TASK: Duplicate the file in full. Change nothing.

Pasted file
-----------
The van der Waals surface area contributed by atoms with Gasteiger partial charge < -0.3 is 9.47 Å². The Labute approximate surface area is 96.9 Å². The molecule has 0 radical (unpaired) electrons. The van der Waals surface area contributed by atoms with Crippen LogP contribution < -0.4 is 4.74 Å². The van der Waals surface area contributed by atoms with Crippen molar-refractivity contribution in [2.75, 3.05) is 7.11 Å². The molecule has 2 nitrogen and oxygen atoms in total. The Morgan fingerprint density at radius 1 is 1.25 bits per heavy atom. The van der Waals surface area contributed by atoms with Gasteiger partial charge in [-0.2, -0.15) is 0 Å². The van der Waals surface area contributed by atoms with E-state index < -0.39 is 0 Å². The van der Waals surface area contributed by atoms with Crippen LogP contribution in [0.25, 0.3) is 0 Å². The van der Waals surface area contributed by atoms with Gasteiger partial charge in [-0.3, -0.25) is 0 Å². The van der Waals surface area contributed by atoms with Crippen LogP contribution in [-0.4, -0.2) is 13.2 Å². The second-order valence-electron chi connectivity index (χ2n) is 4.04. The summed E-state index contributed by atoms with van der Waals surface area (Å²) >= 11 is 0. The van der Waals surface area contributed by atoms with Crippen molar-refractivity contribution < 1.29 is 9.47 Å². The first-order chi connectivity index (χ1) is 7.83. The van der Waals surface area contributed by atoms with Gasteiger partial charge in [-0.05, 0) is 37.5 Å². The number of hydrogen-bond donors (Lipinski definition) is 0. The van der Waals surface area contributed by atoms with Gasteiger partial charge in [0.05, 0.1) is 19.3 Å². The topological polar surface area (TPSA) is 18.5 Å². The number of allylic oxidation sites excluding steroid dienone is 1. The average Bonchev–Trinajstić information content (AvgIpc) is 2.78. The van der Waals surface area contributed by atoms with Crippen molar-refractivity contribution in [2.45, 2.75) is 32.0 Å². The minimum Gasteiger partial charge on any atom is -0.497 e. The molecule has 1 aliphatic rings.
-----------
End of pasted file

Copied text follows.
The van der Waals surface area contributed by atoms with Gasteiger partial charge < -0.3 is 9.47 Å². The Labute approximate surface area is 96.9 Å². The molecule has 0 radical (unpaired) electrons. The van der Waals surface area contributed by atoms with Crippen LogP contribution < -0.4 is 4.74 Å². The van der Waals surface area contributed by atoms with Crippen molar-refractivity contribution in [2.75, 3.05) is 7.11 Å². The molecule has 2 nitrogen and oxygen atoms in total. The Morgan fingerprint density at radius 1 is 1.25 bits per heavy atom. The van der Waals surface area contributed by atoms with Gasteiger partial charge in [-0.2, -0.15) is 0 Å². The van der Waals surface area contributed by atoms with E-state index < -0.39 is 0 Å². The van der Waals surface area contributed by atoms with Crippen LogP contribution in [0.25, 0.3) is 0 Å². The van der Waals surface area contributed by atoms with Gasteiger partial charge in [-0.3, -0.25) is 0 Å². The van der Waals surface area contributed by atoms with Crippen LogP contribution in [-0.4, -0.2) is 13.2 Å². The second-order valence-electron chi connectivity index (χ2n) is 4.04. The summed E-state index contributed by atoms with van der Waals surface area (Å²) >= 11 is 0. The van der Waals surface area contributed by atoms with Crippen molar-refractivity contribution < 1.29 is 9.47 Å². The first-order chi connectivity index (χ1) is 7.83. The van der Waals surface area contributed by atoms with Gasteiger partial charge in [-0.05, 0) is 37.5 Å². The number of hydrogen-bond donors (Lipinski definition) is 0. The van der Waals surface area contributed by atoms with Gasteiger partial charge in [0.05, 0.1) is 19.3 Å². The topological polar surface area (TPSA) is 18.5 Å². The number of allylic oxidation sites excluding steroid dienone is 1. The average Bonchev–Trinajstić information content (AvgIpc) is 2.78. The van der Waals surface area contributed by atoms with Crippen molar-refractivity contribution in [2.45, 2.75) is 32.0 Å². The minimum Gasteiger partial charge on any atom is -0.497 e. The molecule has 1 aliphatic rings.